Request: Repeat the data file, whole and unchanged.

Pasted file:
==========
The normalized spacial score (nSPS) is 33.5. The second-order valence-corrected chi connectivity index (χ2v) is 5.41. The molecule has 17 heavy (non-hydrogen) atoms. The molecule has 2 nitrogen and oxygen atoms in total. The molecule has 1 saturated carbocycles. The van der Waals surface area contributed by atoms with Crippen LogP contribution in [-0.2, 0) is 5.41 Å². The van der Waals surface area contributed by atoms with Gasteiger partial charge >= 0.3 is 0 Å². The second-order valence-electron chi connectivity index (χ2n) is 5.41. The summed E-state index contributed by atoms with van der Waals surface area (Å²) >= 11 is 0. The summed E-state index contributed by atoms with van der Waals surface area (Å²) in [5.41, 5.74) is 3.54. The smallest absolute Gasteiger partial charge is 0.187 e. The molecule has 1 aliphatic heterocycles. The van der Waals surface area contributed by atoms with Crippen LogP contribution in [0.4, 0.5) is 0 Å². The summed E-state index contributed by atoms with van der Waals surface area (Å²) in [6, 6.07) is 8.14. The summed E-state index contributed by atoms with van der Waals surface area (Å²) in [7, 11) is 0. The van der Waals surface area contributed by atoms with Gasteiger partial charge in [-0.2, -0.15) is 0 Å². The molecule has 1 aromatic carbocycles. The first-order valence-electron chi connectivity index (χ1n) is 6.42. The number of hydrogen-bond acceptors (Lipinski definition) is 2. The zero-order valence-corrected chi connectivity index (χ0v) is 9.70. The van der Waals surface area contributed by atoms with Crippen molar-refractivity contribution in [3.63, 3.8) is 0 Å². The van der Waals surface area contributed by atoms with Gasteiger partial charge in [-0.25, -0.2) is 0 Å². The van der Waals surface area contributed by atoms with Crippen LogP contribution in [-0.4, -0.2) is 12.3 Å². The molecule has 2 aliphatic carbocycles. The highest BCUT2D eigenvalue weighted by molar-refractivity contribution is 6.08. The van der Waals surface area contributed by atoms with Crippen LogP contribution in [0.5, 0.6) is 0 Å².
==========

The normalized spacial score (nSPS) is 33.5. The second-order valence-corrected chi connectivity index (χ2v) is 5.41. The molecule has 17 heavy (non-hydrogen) atoms. The molecule has 2 nitrogen and oxygen atoms in total. The molecule has 1 saturated carbocycles. The van der Waals surface area contributed by atoms with Crippen LogP contribution in [-0.2, 0) is 5.41 Å². The van der Waals surface area contributed by atoms with Gasteiger partial charge >= 0.3 is 0 Å². The second-order valence-electron chi connectivity index (χ2n) is 5.41. The summed E-state index contributed by atoms with van der Waals surface area (Å²) >= 11 is 0. The summed E-state index contributed by atoms with van der Waals surface area (Å²) in [5.41, 5.74) is 3.54. The smallest absolute Gasteiger partial charge is 0.187 e. The molecule has 1 aliphatic heterocycles. The van der Waals surface area contributed by atoms with Crippen LogP contribution in [0.4, 0.5) is 0 Å². The summed E-state index contributed by atoms with van der Waals surface area (Å²) in [6, 6.07) is 8.14. The summed E-state index contributed by atoms with van der Waals surface area (Å²) in [7, 11) is 0. The van der Waals surface area contributed by atoms with Gasteiger partial charge in [-0.2, -0.15) is 0 Å². The molecule has 1 aromatic carbocycles. The first-order valence-electron chi connectivity index (χ1n) is 6.42. The number of hydrogen-bond acceptors (Lipinski definition) is 2. The zero-order valence-corrected chi connectivity index (χ0v) is 9.70. The van der Waals surface area contributed by atoms with Crippen molar-refractivity contribution in [3.63, 3.8) is 0 Å². The van der Waals surface area contributed by atoms with Gasteiger partial charge in [-0.25, -0.2) is 0 Å². The van der Waals surface area contributed by atoms with Crippen LogP contribution in [-0.4, -0.2) is 12.3 Å². The molecule has 2 aliphatic carbocycles. The highest BCUT2D eigenvalue weighted by molar-refractivity contribution is 6.08. The van der Waals surface area contributed by atoms with Crippen LogP contribution in [0.5, 0.6) is 0 Å².